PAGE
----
In its petition for judicial determination, the Board recited that it had found that the film:
"* * * goes substantially beyond customary limits of candor in description and representation of sex, that it deals purposely and effectively with sex in a manner which appeals to prurient interest, that it is without social importance, and that it lacks any identifiable artistic, cultural, thematic or other value which might be considered redemptive."
This phraseology would appear to be a stereotyped form which the Board believes embodies the standards of the Supreme Court as to what must be found if a film is to be held obscene. The Board made the same finding, word for word, as to the film "A Stranger Knocks," after which "Lorna" appears to have been crudely and vulgarly patterned to some significant extent, and Judge Prendergast found that film to be obscene. In Trans-Lux Distributing Corp. v. Maryland State Board of Censors, 240 Md. 98, we held that "A Stranger Knocks" is not obscene under the definition of obscenity promulgated by the Supreme Court and does not transgress the standards of Maryland's film censorship statute, assuming those standards to be constitutional and valid.
In his opinion in this case Judge Prendergast held that the provisions of Sec. 6 of Art. 66A were constitutionally valid. "* * * I think the statute that is now in force and effect meets the requirements in a line of cases decided by our highest court." On the facts he found the film to be (a) "* * * utterly obscene and * * * completely violative of the Maryland statute and of all the decisions I have read as announced by the Supreme Court of the United States"; and (b) "* * * utterly without any value, scientific, social, cultural, or artistic," and concluded: "For these reasons, and because the Court has no evidence to rule to the contrary, I will enter an order affirming and approving the ruling of the Board * * *."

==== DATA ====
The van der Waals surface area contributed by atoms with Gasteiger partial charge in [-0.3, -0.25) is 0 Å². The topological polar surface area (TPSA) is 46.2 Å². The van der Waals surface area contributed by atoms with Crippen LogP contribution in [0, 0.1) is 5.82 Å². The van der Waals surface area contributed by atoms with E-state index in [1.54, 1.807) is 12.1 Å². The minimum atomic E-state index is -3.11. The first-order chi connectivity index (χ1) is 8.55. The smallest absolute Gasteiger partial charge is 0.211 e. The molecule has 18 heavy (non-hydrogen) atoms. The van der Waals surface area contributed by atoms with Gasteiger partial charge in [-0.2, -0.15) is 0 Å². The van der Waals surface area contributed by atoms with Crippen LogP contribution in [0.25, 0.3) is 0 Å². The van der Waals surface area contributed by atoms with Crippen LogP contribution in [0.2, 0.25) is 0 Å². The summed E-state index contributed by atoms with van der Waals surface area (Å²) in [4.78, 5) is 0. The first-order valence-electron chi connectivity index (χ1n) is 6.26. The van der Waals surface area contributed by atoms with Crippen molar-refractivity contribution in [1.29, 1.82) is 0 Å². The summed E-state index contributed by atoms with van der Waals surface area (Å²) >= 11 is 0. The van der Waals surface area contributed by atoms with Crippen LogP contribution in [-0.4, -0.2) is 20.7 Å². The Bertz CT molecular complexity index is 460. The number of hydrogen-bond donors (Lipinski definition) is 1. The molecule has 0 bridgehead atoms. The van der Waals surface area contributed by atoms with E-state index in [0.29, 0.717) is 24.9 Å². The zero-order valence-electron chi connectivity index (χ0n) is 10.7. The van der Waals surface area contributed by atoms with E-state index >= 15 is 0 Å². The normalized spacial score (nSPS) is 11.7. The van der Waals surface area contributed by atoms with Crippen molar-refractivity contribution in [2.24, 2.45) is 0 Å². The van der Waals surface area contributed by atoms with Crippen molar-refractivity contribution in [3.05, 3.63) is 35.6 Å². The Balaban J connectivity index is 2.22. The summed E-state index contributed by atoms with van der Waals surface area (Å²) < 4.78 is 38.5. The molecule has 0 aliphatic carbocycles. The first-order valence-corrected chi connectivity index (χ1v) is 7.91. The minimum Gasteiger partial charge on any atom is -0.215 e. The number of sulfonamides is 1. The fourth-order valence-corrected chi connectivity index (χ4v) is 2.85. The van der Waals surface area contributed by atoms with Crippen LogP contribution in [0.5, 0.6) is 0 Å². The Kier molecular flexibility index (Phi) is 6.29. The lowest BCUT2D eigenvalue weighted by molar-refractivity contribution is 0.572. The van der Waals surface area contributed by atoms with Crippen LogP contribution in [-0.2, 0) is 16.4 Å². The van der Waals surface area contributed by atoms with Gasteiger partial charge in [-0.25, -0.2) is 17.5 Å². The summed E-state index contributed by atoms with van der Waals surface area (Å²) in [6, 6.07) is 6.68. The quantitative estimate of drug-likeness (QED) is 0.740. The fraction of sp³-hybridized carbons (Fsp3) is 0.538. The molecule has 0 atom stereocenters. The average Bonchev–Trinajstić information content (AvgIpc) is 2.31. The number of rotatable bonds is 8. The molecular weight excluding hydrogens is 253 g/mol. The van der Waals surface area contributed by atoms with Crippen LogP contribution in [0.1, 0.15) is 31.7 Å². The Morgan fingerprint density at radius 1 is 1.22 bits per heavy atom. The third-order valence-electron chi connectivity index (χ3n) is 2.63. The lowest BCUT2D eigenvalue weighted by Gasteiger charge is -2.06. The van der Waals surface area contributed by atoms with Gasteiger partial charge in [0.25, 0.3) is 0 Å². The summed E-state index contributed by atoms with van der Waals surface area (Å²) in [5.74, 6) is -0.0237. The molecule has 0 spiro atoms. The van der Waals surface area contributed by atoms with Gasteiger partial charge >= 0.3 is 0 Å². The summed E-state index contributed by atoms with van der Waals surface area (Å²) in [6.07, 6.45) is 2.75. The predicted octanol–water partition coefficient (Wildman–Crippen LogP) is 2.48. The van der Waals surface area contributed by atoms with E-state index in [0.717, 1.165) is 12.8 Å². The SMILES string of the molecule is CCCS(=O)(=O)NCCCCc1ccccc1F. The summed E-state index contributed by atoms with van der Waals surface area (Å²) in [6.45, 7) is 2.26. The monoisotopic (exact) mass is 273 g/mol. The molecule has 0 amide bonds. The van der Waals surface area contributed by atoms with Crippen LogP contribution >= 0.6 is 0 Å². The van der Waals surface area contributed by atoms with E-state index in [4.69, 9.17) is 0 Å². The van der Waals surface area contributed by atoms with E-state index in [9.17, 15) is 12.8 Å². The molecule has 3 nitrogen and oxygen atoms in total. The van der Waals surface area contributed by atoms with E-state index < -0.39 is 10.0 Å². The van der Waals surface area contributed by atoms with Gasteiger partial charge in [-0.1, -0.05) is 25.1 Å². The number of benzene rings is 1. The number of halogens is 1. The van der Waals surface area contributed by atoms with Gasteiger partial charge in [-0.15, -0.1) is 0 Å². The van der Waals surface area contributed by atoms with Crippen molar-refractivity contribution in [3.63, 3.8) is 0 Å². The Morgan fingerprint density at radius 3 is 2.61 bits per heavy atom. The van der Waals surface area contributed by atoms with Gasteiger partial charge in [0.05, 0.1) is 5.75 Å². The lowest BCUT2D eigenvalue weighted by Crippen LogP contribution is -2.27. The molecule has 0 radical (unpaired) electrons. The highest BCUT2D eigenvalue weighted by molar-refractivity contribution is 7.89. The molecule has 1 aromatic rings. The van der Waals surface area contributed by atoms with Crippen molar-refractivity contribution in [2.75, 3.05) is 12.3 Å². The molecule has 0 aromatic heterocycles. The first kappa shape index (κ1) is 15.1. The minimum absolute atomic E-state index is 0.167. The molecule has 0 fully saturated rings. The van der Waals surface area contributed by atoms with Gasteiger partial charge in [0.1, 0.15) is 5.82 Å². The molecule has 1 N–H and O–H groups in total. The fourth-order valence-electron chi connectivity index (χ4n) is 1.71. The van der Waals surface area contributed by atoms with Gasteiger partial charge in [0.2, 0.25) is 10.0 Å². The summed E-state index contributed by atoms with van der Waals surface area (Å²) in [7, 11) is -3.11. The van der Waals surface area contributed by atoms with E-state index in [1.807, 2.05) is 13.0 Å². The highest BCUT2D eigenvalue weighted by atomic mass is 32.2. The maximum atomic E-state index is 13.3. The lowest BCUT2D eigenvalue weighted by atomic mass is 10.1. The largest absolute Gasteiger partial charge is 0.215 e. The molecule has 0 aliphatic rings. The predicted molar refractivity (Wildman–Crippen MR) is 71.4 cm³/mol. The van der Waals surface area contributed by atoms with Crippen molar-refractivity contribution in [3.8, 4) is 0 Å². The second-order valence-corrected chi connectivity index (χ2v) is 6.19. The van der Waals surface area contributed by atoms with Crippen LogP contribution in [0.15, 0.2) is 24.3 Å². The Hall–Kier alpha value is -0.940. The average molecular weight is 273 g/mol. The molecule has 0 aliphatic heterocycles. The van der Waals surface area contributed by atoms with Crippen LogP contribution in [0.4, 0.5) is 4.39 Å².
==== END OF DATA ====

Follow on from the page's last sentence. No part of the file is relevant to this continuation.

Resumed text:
It seems too plain for serious doubt that the legislative direction in Code (1957), Art. 66A, § 6, that the Board shall disapprove such films "* * * as are obscene, or * * * tend, * * * to debase or corrupt morals * * *" (even as limited by the definitions of the terms "obscene" and "tend to debase or corrupt morals" spelled out later in Sec. 6) is so broad as to be fatally at variance with the rulings of the Supreme Court as to what the State constitutionally can ban from the public's viewing.
In the Trans-Lux case, we referred to the holding in Roth v. United States, 354 U.S. 476, 1 L.Ed.2d 1498, that only what is obscene is without the constitutional protection of freedom of speech and expression, and reiterated the definition of what is obscene as spelled out in Roth and as stabilized, for the foreseeable future at least, by the decision in Jacobellis v. Ohio, 378 U.S. 184, 12 L.Ed.2d 793. The opinion of the Court in Jacobellis, at 191, 12 L.Ed.2d 800, said Roth had defined obscene material as follows: material is obscene if "* * * to the average person, applying contemporary community standards [national standards said Justice Brennan; local standards said Chief Justice Warren in dissent with Justice Clark], the dominant theme of the material taken as a whole appeals to prurient interest * * *." Obscenity is excluded from constitutional protection only because it is "* * * utterly without redeeming social importance * * *" Id. at 191, 12 L.Ed.2d 800, and the portrayal of sex in art, literature and scientific works is not itself reason to deny material the constitutional protection of freedom of speech and press, and material dealing with sex in a manner that advocates ideas or that has literary or scientific or artistic value or any other form of social importance may not be branded as obscenity. The constitutional status of a film, or other material, may not be made to turn on a "weighing" of its social importance against its prurient appeal, for a work cannot be proscribed unless it is "utterly" without social importance. To be obscene, the material must go substantially beyond customary limits of candor and thus must deviate from society's standards of decency in the description or representation of matters dealt with.